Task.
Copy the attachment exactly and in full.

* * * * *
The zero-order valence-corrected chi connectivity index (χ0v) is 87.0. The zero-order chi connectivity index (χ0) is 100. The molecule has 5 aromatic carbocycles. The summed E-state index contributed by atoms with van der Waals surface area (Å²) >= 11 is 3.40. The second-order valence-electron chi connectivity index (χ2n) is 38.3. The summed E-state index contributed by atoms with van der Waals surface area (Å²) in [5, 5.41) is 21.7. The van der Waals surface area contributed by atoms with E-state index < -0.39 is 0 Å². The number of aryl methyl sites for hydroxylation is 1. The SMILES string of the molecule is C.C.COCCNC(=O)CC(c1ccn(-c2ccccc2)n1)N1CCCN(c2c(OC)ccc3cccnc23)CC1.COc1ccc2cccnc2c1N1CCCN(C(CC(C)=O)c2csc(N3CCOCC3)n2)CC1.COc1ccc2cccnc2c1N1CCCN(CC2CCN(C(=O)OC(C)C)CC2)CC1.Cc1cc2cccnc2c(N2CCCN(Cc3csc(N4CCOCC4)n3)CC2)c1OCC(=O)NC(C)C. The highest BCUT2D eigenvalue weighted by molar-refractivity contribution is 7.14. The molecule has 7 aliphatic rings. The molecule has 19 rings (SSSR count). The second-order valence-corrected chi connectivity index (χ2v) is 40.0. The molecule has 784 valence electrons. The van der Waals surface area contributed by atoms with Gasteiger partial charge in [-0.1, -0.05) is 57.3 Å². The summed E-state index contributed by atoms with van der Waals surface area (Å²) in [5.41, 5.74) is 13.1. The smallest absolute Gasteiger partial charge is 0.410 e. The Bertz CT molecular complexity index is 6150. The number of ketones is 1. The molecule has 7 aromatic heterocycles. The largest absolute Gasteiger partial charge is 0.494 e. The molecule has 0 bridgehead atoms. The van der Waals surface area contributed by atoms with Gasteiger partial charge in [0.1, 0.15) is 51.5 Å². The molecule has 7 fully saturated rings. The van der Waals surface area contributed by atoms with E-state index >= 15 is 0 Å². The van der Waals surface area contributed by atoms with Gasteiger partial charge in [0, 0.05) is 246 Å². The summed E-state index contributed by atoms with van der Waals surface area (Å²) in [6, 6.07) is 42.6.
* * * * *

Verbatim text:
The zero-order valence-corrected chi connectivity index (χ0v) is 87.0. The zero-order chi connectivity index (χ0) is 100. The molecule has 5 aromatic carbocycles. The summed E-state index contributed by atoms with van der Waals surface area (Å²) >= 11 is 3.40. The second-order valence-electron chi connectivity index (χ2n) is 38.3. The summed E-state index contributed by atoms with van der Waals surface area (Å²) in [5, 5.41) is 21.7. The van der Waals surface area contributed by atoms with E-state index < -0.39 is 0 Å². The number of aryl methyl sites for hydroxylation is 1. The SMILES string of the molecule is C.C.COCCNC(=O)CC(c1ccn(-c2ccccc2)n1)N1CCCN(c2c(OC)ccc3cccnc23)CC1.COc1ccc2cccnc2c1N1CCCN(C(CC(C)=O)c2csc(N3CCOCC3)n2)CC1.COc1ccc2cccnc2c1N1CCCN(CC2CCN(C(=O)OC(C)C)CC2)CC1.Cc1cc2cccnc2c(N2CCCN(Cc3csc(N4CCOCC4)n3)CC2)c1OCC(=O)NC(C)C. The highest BCUT2D eigenvalue weighted by molar-refractivity contribution is 7.14. The molecule has 7 aliphatic rings. The molecule has 19 rings (SSSR count). The second-order valence-corrected chi connectivity index (χ2v) is 40.0. The molecule has 784 valence electrons. The van der Waals surface area contributed by atoms with Gasteiger partial charge in [-0.1, -0.05) is 57.3 Å². The summed E-state index contributed by atoms with van der Waals surface area (Å²) in [5.41, 5.74) is 13.1. The smallest absolute Gasteiger partial charge is 0.410 e. The Bertz CT molecular complexity index is 6150. The number of ketones is 1. The molecule has 7 aromatic heterocycles. The largest absolute Gasteiger partial charge is 0.494 e. The molecule has 0 bridgehead atoms. The van der Waals surface area contributed by atoms with Gasteiger partial charge in [0.1, 0.15) is 51.5 Å². The molecule has 7 fully saturated rings. The van der Waals surface area contributed by atoms with E-state index >= 15 is 0 Å². The van der Waals surface area contributed by atoms with Gasteiger partial charge in [0, 0.05) is 246 Å². The summed E-state index contributed by atoms with van der Waals surface area (Å²) in [6, 6.07) is 42.6.